“Volverte a Ver,” A Documentary Following Mexican Mums Digging for the Truth

By Jeffrey Sippe and Nina Rodriguez 

“Volverte a Ver” (To See You Again), directed by Carolina Corral, is a documentary that details one of the most egregious and infuriating derelictions of duty on the part of Mexican officials in the past decade.

The film focuses on a group of mothers who are searching for their children, their siblings, and their friends who simply disappeared off the face of the earth. In their quest to learn the fates of their loved ones the women discover the existence of a huge and secret burial pit where the government in Morelos—with the approval of the state attorney general, the former mayor and now representative, and the state governor—has dumped both identified and unidentified bodies. Just about everything about the burials is in direct violation of laws and official procedures, not to mention simple human decency.

One of the most astounding clips is an interview with the governor of Morelos who claims that the mass burial took place because the families did not show up to claim the bodies. He says, however, that the bodies in the pit have been identified which is not true. So were the families of these “identified” corpses notified? Apparently not.

The state’s original claim was that 35 bodies were buried in the pit supposedly all at once. Yet there are various layers of the pit in which bodies are found, clearly indicating that the inhumations took place at different times. In the end up to 100 bodies were found in the mass grave. And it turned out not to be the only one. 

The women whom the film focuses on remain incredibly dispassionate as they learn of the legalities of the burials, all of which have been ignored. Identification of the bodies and the cause of death are central to the government’s role. Clothes and property of the corpses are supposed to be separated from the bodies and kept for identification purposes. However, many bodies were found clothed, a clear indication that no autopsy was performed. In many—if not most—cases property retrieved was simply tossed in the garbage. One body of a woman with her hands and feet bound was excavated. Another female body, with an apparent knife wound in her thorax, had her cause of death listed as “undetermined.”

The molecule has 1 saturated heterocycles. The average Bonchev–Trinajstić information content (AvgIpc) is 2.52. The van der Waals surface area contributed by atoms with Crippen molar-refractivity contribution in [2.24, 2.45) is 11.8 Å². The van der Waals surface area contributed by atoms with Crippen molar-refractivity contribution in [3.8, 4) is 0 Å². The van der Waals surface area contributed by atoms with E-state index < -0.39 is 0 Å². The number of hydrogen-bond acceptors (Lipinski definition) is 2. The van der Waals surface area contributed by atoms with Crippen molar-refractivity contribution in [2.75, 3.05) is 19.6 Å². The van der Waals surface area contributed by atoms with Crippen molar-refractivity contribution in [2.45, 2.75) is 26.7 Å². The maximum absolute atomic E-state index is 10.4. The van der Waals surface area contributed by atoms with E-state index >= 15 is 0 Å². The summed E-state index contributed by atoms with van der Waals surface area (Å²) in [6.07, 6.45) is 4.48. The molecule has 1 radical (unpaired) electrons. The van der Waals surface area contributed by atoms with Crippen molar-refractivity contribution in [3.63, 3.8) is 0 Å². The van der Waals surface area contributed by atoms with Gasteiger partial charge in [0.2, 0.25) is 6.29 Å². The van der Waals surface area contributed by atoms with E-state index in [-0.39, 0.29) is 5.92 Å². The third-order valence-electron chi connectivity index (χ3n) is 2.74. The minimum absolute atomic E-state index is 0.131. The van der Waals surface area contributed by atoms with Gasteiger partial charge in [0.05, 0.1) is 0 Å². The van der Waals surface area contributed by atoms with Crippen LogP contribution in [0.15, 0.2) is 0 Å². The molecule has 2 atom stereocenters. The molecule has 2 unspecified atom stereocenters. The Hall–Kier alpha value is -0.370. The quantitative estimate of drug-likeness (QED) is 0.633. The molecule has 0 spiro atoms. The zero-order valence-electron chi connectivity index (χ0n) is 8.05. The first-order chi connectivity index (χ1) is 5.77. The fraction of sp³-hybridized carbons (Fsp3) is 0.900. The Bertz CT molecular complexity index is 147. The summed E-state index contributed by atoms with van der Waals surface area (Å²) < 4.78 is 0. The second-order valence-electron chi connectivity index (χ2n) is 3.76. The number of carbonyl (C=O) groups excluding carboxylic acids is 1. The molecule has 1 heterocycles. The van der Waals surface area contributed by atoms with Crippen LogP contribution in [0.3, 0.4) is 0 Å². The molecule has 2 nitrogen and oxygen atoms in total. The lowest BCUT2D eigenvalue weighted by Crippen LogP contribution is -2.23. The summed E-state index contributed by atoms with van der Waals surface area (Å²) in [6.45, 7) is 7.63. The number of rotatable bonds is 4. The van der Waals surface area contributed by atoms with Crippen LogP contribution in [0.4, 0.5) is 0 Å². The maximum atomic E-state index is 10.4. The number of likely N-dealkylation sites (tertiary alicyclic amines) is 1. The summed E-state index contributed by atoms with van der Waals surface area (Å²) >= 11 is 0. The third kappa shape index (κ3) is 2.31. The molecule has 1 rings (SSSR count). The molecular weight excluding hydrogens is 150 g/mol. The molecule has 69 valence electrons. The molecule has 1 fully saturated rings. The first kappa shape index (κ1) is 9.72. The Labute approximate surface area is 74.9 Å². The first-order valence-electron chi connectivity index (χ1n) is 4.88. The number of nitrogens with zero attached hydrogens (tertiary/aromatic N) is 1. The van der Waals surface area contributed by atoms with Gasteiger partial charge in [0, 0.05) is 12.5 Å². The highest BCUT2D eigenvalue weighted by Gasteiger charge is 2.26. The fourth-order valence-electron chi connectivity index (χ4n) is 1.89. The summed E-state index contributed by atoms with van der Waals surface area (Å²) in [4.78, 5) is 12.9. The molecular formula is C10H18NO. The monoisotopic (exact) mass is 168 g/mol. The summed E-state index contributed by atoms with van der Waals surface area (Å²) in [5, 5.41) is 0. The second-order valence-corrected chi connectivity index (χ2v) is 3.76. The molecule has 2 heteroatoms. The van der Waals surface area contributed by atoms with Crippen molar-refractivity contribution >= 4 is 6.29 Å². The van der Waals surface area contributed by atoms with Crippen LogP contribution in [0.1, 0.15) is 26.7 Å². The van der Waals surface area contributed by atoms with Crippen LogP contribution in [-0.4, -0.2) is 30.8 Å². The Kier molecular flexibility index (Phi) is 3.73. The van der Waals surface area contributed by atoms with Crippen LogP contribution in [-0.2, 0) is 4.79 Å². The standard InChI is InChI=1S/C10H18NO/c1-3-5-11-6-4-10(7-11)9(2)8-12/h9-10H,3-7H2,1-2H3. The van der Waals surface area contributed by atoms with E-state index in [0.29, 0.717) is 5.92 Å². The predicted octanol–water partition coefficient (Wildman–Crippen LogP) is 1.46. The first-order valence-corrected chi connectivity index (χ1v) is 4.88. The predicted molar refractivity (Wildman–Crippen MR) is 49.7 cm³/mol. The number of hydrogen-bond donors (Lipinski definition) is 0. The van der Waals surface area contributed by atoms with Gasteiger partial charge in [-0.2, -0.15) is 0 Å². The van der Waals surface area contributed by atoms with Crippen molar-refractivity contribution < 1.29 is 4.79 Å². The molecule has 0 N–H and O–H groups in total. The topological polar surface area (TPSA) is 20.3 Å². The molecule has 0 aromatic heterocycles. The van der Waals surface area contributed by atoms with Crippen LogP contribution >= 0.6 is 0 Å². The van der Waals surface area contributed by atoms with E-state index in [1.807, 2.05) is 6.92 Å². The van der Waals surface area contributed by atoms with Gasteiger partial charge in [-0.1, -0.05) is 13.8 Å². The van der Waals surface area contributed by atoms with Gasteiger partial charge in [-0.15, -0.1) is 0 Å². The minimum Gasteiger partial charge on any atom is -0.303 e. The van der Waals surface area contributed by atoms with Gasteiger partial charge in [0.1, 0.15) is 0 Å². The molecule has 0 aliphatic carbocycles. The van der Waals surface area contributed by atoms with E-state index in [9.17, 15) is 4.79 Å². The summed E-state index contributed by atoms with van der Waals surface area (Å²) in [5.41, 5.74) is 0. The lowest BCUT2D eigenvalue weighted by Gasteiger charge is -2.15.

The film itself duplicates the dispassionate approach of the women searching for their lost family members. And, indeed, there is very little reason not to be dispassionate. The bare facts alone are provocative enough to disgust any viewer of any age and any nationality. There is no sensationalism here. The film is a memorialization of people whose lives have been entirely upended by official behavior that can only be described as barbaric.

The only ones depicted in this film who display any level of dignity are the women who have not seen their children, siblings, and other loved ones for years but appear to have finally discovered their resting place, wholly determined by the government.

In terms of filmmaking, “Volverte a Ver” is a straightforward depiction of the unfolding of what is truly a horrific situation in which the government has simply attributed unsolved deaths to the cartels and washed its hands. Those hands, however, are still very dirty.

“Volverte a Ver” is being released in cinemas nationwide this weekend and is screening at Compartimento Cinematográfico in San Miguel de Allende.